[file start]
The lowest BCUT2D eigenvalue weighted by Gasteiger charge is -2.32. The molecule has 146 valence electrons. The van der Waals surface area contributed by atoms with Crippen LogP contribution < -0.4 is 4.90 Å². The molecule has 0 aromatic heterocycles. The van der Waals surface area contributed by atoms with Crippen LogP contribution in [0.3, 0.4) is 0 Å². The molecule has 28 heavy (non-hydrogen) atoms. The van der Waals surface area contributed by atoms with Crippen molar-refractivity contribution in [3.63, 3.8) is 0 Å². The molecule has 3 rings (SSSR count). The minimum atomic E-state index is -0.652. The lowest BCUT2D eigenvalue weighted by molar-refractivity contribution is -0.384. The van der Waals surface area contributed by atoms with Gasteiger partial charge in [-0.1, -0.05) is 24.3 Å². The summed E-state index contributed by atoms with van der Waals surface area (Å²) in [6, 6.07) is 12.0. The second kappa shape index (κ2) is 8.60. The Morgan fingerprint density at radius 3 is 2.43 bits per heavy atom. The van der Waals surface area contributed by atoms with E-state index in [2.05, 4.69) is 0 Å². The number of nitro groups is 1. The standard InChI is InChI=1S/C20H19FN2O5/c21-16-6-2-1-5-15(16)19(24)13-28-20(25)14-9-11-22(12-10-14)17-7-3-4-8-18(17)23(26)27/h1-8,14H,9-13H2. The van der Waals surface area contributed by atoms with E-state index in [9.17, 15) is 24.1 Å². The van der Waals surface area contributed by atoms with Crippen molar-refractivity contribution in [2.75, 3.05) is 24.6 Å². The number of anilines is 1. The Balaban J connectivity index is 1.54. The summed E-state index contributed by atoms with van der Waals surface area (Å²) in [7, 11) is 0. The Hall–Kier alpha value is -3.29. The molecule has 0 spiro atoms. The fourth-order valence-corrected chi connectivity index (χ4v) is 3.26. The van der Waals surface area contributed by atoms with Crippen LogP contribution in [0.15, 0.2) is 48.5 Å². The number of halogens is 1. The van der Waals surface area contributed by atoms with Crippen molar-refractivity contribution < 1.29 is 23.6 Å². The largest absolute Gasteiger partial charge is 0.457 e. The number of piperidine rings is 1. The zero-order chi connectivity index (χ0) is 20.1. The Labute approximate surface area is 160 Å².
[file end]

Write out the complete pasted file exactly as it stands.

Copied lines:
The lowest BCUT2D eigenvalue weighted by Gasteiger charge is -2.32. The molecule has 146 valence electrons. The van der Waals surface area contributed by atoms with Crippen LogP contribution < -0.4 is 4.90 Å². The molecule has 0 aromatic heterocycles. The van der Waals surface area contributed by atoms with Crippen LogP contribution in [0.3, 0.4) is 0 Å². The molecule has 28 heavy (non-hydrogen) atoms. The van der Waals surface area contributed by atoms with Crippen molar-refractivity contribution in [3.63, 3.8) is 0 Å². The molecule has 3 rings (SSSR count). The minimum atomic E-state index is -0.652. The lowest BCUT2D eigenvalue weighted by molar-refractivity contribution is -0.384. The van der Waals surface area contributed by atoms with Gasteiger partial charge in [-0.1, -0.05) is 24.3 Å². The summed E-state index contributed by atoms with van der Waals surface area (Å²) in [6, 6.07) is 12.0. The second kappa shape index (κ2) is 8.60. The Morgan fingerprint density at radius 3 is 2.43 bits per heavy atom. The van der Waals surface area contributed by atoms with E-state index in [2.05, 4.69) is 0 Å². The number of nitro groups is 1. The standard InChI is InChI=1S/C20H19FN2O5/c21-16-6-2-1-5-15(16)19(24)13-28-20(25)14-9-11-22(12-10-14)17-7-3-4-8-18(17)23(26)27/h1-8,14H,9-13H2. The van der Waals surface area contributed by atoms with E-state index in [9.17, 15) is 24.1 Å². The van der Waals surface area contributed by atoms with Crippen molar-refractivity contribution in [2.75, 3.05) is 24.6 Å². The number of anilines is 1. The Balaban J connectivity index is 1.54. The summed E-state index contributed by atoms with van der Waals surface area (Å²) in [7, 11) is 0. The Hall–Kier alpha value is -3.29. The molecule has 0 spiro atoms. The fourth-order valence-corrected chi connectivity index (χ4v) is 3.26. The van der Waals surface area contributed by atoms with Crippen LogP contribution in [0.15, 0.2) is 48.5 Å². The number of halogens is 1. The van der Waals surface area contributed by atoms with Crippen molar-refractivity contribution < 1.29 is 23.6 Å². The largest absolute Gasteiger partial charge is 0.457 e. The number of piperidine rings is 1. The zero-order chi connectivity index (χ0) is 20.1. The Labute approximate surface area is 160 Å².